Gall–Peters projection

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The Gall-Peters projection of the world map

The Gall–Peters projection is an equal-area map projection. It can't be used to navigate with. It is a map style that has areas near the equator appear to be smaller than they are. Those areas closer to the poles appear larger.[1] It was named after James Gall and Arno Peters. A controversy came up in the late 20th century about the political implications of map design. Maps based on this projection are promoted by UNESCO.[2] They are also widely used by British schools.[3]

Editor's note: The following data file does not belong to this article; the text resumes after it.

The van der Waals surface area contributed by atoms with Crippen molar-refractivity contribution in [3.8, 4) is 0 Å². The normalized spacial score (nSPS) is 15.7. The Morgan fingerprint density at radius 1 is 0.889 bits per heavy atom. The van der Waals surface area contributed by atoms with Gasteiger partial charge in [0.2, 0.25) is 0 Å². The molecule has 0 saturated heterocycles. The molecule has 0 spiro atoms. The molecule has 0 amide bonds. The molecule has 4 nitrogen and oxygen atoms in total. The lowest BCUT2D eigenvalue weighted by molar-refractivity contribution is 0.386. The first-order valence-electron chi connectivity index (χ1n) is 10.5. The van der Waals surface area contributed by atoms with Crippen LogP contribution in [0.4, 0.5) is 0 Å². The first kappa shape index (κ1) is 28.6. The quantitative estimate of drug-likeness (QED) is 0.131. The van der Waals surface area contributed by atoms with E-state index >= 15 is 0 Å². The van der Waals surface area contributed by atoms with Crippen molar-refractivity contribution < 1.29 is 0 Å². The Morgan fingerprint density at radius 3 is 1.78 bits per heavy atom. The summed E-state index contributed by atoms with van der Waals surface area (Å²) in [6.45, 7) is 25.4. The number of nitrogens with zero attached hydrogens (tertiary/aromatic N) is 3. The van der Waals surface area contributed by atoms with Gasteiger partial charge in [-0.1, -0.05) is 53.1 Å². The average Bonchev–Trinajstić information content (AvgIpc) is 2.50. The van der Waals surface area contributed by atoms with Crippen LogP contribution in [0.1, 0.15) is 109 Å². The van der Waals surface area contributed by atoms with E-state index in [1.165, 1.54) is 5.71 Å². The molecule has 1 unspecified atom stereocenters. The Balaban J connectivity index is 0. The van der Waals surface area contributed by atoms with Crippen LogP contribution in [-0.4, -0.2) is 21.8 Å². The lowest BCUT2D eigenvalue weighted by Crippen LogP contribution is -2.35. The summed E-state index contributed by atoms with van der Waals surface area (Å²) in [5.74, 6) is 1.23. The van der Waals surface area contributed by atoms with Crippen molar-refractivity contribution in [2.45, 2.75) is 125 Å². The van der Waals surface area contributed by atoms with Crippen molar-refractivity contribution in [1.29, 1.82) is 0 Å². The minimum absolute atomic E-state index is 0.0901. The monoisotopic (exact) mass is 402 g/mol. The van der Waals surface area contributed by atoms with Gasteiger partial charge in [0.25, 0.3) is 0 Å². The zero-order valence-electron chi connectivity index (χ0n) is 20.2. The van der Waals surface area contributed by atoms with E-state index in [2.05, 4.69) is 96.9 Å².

References[change | change source]

  1. Sarah Elizabeth Battersby, Distortion of Area in the Global-scale Cognitive Map: A Geographic Perspective (Santa Barbara, CA: University of California, Santa Barbara, 2006), p. 124
  2. John D. Barrow, Cosmic Imagery: Key Images in the History of Science (New York: W.W. Norton, 2008), p. 251
  3. Hannah B. Higgins, The Grid Book (Cambridge, MA: MIT Press, 2009), p.94